Well, once in a while the authorities exceed my low expectations, and this is one of those instances. The Fed is insisting that the bank recipients of TARP fund meet a higher standard, in terms of balance sheet strength, than set in the stress tests. The banks are grumbling that this is not what they expected.
This is again industry posturing. The powers that be have been pointedly non-committal on the repayment of TARP funds, saying they were studying the matter. The idea that it should be the same as the standards for the stress tests, which were a minimum threshold to determine if they needed to raise MORE money, did not mean that “passing” it implied a bank was strong enough to escape from the extra supervision that came with being a TARP recipient.
Of course, there is an obvious reason for the Fed being a bit bloody-minded here. It would undermine its credibility completely if a bank repaid the TARP and went into the crapper any time in the next ten years, barring an unforeseen disaster like the Yellowstone caldera blowing up (or ones the great unwashed think could conceivably come to pass but the officialdom deems to be impossible, like a dollar crisis).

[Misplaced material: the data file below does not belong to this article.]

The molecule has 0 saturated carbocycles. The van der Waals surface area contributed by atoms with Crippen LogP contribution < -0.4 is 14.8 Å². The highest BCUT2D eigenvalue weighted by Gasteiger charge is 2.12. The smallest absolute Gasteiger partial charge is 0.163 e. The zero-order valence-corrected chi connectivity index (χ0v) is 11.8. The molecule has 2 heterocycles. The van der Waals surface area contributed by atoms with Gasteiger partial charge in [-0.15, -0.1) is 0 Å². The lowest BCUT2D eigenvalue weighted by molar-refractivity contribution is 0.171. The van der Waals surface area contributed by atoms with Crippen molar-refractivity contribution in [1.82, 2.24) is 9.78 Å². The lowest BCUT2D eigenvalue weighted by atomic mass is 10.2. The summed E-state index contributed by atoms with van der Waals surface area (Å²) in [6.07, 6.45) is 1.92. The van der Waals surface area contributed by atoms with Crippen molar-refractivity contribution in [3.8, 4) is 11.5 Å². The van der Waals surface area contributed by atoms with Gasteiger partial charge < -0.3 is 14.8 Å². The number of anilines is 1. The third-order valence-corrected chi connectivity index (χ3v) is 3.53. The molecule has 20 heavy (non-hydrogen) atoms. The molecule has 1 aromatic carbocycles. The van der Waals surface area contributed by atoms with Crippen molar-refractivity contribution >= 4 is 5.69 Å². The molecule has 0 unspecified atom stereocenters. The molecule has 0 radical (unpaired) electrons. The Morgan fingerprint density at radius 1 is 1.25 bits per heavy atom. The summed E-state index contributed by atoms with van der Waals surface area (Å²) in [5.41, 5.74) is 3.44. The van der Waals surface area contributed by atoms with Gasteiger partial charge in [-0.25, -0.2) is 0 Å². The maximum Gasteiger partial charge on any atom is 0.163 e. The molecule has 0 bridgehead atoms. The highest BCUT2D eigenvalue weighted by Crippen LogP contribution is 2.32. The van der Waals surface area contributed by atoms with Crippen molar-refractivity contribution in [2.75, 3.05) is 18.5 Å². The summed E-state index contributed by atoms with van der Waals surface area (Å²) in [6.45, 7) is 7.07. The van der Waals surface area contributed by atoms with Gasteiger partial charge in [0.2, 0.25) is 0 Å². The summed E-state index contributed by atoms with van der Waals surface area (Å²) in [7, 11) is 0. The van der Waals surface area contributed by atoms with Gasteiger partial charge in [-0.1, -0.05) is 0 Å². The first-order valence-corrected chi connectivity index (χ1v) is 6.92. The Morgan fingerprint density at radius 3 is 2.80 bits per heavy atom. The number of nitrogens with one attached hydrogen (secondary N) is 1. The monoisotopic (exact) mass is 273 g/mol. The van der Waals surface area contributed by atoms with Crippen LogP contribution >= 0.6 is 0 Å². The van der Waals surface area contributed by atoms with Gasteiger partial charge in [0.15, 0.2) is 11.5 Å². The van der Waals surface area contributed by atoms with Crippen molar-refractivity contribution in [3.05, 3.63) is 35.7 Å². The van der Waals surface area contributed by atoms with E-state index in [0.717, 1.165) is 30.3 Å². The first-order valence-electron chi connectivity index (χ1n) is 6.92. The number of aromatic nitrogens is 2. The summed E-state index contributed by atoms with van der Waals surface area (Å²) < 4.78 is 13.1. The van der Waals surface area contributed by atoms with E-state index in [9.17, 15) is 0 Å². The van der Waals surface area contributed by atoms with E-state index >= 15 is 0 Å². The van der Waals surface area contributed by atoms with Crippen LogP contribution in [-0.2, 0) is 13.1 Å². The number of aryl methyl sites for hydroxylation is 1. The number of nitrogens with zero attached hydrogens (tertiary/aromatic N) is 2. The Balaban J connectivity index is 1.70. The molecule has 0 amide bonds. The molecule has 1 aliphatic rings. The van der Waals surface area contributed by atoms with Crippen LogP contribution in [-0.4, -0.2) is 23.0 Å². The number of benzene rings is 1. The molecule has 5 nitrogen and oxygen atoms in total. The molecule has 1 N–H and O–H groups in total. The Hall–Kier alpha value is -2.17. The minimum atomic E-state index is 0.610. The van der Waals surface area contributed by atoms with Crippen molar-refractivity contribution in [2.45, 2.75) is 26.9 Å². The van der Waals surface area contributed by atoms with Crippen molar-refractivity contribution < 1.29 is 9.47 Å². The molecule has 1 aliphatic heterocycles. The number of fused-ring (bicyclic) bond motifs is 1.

Federal Reserve officials surprised bankers in the past week by demanding they raise specific amounts of new capital before repaying taxpayer funds, applying a more stringent assessment than the stress tests in May.
JPMorgan Chase & Co. and American Express Co. were told they need to boost common equity, less than four weeks after being informed they had enough to withstand a deeper economic slump. Morgan Stanley was directed to raise more funds after already selling stock to cover its stress-test shortfall. One firm was told June 1, people with direct knowledge said.
The central bank’s further scrutiny signals concern at the political and economic dangers of having a bank boomerang back to government aid once it leaves the program.
“The Fed doesn’t want to be criticized for allowing people to repay this and then having the banks say we just don’t have the capital to make loans now,” said Lawrence Kaplan, a former attorney at the Office of Thrift Supervision who now works at law firm Paul, Hastings, Janofsky & Walker LLP in Washington. “It’s an exercise to make sure that no one is going to get criticized for allowing these redemptions.”
The Fed’s demands also partly reflect the biggest three- month rally in U.S. financial shares in at least two decades, which has made it easier for banks to raise the funds…
Fed approvals for an “initial set” of TARP repayments by banks among the 19 largest institutions are scheduled to be announced next week…
If banks repay TARP funds next week, “politically, the administration can claim a victory,” said Dino Kos, managing director at Portales Partners LLC and a former New York Fed executive vice president. “They can claim TARP is working, we’re getting our money back and making a profit. But there are more shoes to drop in commercial and industrial loans, leveraged loans, and real estate.”